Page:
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South Sudan achieved independence from Sudan on July 9th, 2011, becoming the world’s newest nation. However, it faces a multitude of challenges. Since the signing of the Comprehensive Peace Agreement (CPA) in January 2005 that brought an end to the 21-year civil war between north and south Sudan, over two million refugees and internally displaced people (IDPs) have returned to the south. Basic infrastructure and public services remain poor, despite the efforts of the government of South Sudan and its international partners. Fears that violence would break out along the border with Sudan upon independence were partly realized as conflict erupted in disputed Abyei territory.
Current Humanitarian Situation in South Sudan
While most southern Sudanese were able to participate in the January referendum in which they overwhelmingly voted for independence from Sudan, a separate referendum to decide the fate of adjacent Abyei territory was postponed, and fighting broke out in May. A peacekeeping mission for Abyei, UNISFA, was being established as of late July 2011, but Sudanese and South Sudanese troops remain in the territory, preventing displaced residents from returning.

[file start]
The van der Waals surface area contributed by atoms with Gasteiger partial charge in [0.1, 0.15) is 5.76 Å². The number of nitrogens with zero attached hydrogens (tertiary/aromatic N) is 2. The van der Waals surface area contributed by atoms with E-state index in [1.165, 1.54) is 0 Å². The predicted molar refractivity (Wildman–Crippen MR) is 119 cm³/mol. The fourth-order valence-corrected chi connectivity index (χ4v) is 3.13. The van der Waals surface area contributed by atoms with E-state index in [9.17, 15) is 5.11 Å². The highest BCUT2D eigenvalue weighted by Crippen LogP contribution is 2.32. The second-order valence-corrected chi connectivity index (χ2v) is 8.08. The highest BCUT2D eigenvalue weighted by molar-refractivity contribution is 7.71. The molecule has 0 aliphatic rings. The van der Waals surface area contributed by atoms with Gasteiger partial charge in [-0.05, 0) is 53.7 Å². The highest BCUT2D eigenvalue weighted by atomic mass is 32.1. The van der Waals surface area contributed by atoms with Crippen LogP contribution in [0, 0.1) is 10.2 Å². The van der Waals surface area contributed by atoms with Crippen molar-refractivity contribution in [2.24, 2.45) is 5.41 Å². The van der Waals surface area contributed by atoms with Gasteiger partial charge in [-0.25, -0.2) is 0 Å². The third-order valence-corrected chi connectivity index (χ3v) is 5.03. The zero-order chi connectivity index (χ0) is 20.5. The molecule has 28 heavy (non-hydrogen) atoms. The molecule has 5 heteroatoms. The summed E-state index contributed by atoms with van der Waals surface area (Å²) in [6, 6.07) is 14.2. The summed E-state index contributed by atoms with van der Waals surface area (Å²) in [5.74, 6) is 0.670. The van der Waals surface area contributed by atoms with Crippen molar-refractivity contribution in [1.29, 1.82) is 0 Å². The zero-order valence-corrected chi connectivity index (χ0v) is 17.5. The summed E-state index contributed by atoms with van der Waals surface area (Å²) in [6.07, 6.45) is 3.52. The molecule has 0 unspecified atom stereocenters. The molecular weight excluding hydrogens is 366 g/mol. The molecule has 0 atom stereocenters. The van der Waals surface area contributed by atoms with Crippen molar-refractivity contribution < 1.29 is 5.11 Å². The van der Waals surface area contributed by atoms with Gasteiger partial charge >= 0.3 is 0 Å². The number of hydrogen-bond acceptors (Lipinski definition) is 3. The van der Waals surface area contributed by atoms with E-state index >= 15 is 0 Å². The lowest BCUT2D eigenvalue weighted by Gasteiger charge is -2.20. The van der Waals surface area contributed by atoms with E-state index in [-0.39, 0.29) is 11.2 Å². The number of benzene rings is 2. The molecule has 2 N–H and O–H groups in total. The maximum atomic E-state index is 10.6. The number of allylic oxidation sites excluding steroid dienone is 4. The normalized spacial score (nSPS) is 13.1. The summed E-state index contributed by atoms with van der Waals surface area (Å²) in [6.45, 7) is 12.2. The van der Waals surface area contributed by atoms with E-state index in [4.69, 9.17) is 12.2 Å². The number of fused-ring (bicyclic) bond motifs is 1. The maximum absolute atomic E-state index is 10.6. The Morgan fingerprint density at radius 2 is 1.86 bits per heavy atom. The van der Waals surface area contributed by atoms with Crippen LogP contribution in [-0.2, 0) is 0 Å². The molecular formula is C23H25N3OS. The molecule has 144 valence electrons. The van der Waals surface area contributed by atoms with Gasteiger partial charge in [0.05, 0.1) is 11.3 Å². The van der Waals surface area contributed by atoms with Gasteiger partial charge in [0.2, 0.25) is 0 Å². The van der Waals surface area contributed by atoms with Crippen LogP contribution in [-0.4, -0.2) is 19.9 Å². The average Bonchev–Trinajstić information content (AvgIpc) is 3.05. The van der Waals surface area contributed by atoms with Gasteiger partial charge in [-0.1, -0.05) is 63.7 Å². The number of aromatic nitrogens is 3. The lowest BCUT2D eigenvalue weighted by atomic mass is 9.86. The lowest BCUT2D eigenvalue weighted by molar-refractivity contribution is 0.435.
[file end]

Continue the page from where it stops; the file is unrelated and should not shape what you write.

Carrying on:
A series of localized rebellions throughout South Sudan has also caused further loss of life and displacement, as have lethal raids by the Lord’s Resistance Army. The scale of need in South Sudan is immense, and communities will remain vulnerable to new humanitarian crises and outbreaks of conflict if gaps in basic services and professional policing go unaddressed. About four million people were displaced from the south during the war, two million have already returned home, and thousands continue to do so. Returning southern Sudanese and host communities must gain greater access to water, medical assistance, education, and sustainable livelihoods. Local women’s groups must be assisted so they can help reintegrate returnees, and effective conflict-prevention mechanisms and police activities are needed to ensure the safety of all civilians.
When violent conflict breaks out, the United States and other United Nations member states often call for the deployment of UN peacekeeping forces to create stability and protect people from harm. The UN Security Council has explicitly instructed peacekeepers to protect civilians under “imminent threat of violence” in most UN peacekeeping mandates since 1999. But there is no clarity as to what “protection” means in practice. Which circumstances require action and what level of force should be used? This has resulted in a lack of proper training, guidance and resources for peacekeepers to accomplish protection activities.